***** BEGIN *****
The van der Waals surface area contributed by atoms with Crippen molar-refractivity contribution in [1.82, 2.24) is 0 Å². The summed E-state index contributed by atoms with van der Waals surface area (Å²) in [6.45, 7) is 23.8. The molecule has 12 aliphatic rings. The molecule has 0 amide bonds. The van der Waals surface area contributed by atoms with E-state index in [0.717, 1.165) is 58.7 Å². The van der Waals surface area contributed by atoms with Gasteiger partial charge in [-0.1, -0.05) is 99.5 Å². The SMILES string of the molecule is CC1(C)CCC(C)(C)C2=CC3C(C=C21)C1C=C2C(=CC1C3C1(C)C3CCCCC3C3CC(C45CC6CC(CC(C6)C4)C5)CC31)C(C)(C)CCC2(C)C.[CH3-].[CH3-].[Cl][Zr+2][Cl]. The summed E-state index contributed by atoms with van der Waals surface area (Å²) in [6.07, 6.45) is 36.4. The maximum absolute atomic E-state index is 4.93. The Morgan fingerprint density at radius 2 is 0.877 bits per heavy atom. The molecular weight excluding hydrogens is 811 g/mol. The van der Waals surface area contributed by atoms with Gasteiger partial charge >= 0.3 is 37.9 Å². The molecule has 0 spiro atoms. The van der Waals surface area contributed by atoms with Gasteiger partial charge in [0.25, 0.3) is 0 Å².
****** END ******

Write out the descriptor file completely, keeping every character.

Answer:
The van der Waals surface area contributed by atoms with Crippen molar-refractivity contribution in [1.82, 2.24) is 0 Å². The summed E-state index contributed by atoms with van der Waals surface area (Å²) in [6.45, 7) is 23.8. The molecule has 12 aliphatic rings. The molecule has 0 amide bonds. The van der Waals surface area contributed by atoms with E-state index in [0.717, 1.165) is 58.7 Å². The van der Waals surface area contributed by atoms with Gasteiger partial charge in [-0.1, -0.05) is 99.5 Å². The SMILES string of the molecule is CC1(C)CCC(C)(C)C2=CC3C(C=C21)C1C=C2C(=CC1C3C1(C)C3CCCCC3C3CC(C45CC6CC(CC(C6)C4)C5)CC31)C(C)(C)CCC2(C)C.[CH3-].[CH3-].[Cl][Zr+2][Cl]. The summed E-state index contributed by atoms with van der Waals surface area (Å²) in [6.07, 6.45) is 36.4. The maximum absolute atomic E-state index is 4.93. The Morgan fingerprint density at radius 2 is 0.877 bits per heavy atom. The molecular weight excluding hydrogens is 811 g/mol. The van der Waals surface area contributed by atoms with Gasteiger partial charge >= 0.3 is 37.9 Å². The molecule has 0 spiro atoms. The van der Waals surface area contributed by atoms with Gasteiger partial charge in [0.25, 0.3) is 0 Å².